Wednesday, July 11, 2012

The Perfect Consumer

When I was a freshman, I watched the documentary Food, Inc. for my Honors English class. I even wrote a blog post about it way back then, to the tune of “Why would I buy local and organic when it’s so much more convenient (and cheaper) to just pick up some packaged, processed food at the supermarket?”

There are so many people these days preaching clean eating. No more sugar-laden breakfast cereals, packaged salad greens, or I Can’t Believe It’s Not Butter! Buy the all-natural peanut butter, get cheese from the farm down the road, pick your own strawberries! There’s a certain amount of “food snobbery” going on in that those who can afford to eat healthy, fresh foods proudly do; those that don’t…end up at McDonald’s or in the checkout line with a bunch of cheap frozen meals. We look down on them.

But really, how many of us can live up to the perfect standards of Michael Pollan? There are so many obstacles. Convenience—does a working parent with several kids have the time or energy to search for local, organic foods and make multiple stops to pick it all up? Cost—can the average American afford it in this economy?

Wait, we’re forgetting a big one here. We also have to consider, does it suit our NEEDS?

You have this article to thank for my ramblings (and Burp and Slurp to thank for bringing it to my attention). If you can’t stomach the taste of the organic/local stuff, should you really keep eating it? There’s the cyclist who “about fell off [his] bike” eating an organic peanut butter sandwich because of the texture. (Seriously, read the article!) And if you’re a restaurant, what good is using organic ingredients (the article mentions ketchup in particular) if it means people don’t like your food?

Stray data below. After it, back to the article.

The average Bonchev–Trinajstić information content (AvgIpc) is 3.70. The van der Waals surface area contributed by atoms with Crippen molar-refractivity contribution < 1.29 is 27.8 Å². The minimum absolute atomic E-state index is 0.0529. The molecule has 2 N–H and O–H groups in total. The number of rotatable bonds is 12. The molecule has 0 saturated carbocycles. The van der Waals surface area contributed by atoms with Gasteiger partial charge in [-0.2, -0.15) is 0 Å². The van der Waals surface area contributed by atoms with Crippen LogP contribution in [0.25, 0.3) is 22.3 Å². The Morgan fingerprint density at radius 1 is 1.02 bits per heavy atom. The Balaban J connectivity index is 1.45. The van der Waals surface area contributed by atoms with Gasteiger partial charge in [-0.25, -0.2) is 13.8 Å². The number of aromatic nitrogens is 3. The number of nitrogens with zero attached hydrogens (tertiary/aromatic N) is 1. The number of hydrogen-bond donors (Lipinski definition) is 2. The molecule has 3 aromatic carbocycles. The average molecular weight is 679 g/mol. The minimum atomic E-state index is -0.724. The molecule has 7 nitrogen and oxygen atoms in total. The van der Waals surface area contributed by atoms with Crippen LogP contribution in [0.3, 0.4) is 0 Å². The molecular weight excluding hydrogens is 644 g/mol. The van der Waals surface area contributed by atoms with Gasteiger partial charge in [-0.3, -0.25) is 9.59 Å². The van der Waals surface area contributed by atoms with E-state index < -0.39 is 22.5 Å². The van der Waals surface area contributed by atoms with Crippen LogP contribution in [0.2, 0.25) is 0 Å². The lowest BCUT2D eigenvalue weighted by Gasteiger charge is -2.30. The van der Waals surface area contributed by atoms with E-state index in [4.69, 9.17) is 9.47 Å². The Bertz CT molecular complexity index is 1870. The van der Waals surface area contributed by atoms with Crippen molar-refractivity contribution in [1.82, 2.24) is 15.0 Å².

Or for a more personal example, my horses “need” apples (;)). When they’re in season we can get them from the fruit farm down the road, and they’re delicious. But in the middle of winter all the good ones are gone and none are coming fresh off the trees. They’re soft, they rot quickly. So we buy apples from Walmart.
 

I think it’s safe to say that your diet shouldn’t consist entirely of frozen pizzas and Big Macs. But really, not incorporating them into our food sources is not only extremely difficult, but it could also mean we’re missing out. This is America. Are going to tell me you’ve never had anything as American as a Fluffernutter because it wasn’t organic?

So let’s take this as a reminder to lighten up. We can’t control every aspect of our lives, nor should we try to. That’s especially true of where our food comes from. I’m not saying we shouldn’t try to buy local and organic when we can, but we shouldn’t be afraid to make compromises, either. It’s not the end of the world.


You’ve seen what I eat. Most of it isn’t organic or local. But it works for me.

Don’t focus on being perfect; find what’s perfect for you and embrace it. If that means buying Jif instead of crashing your bike, so be it.
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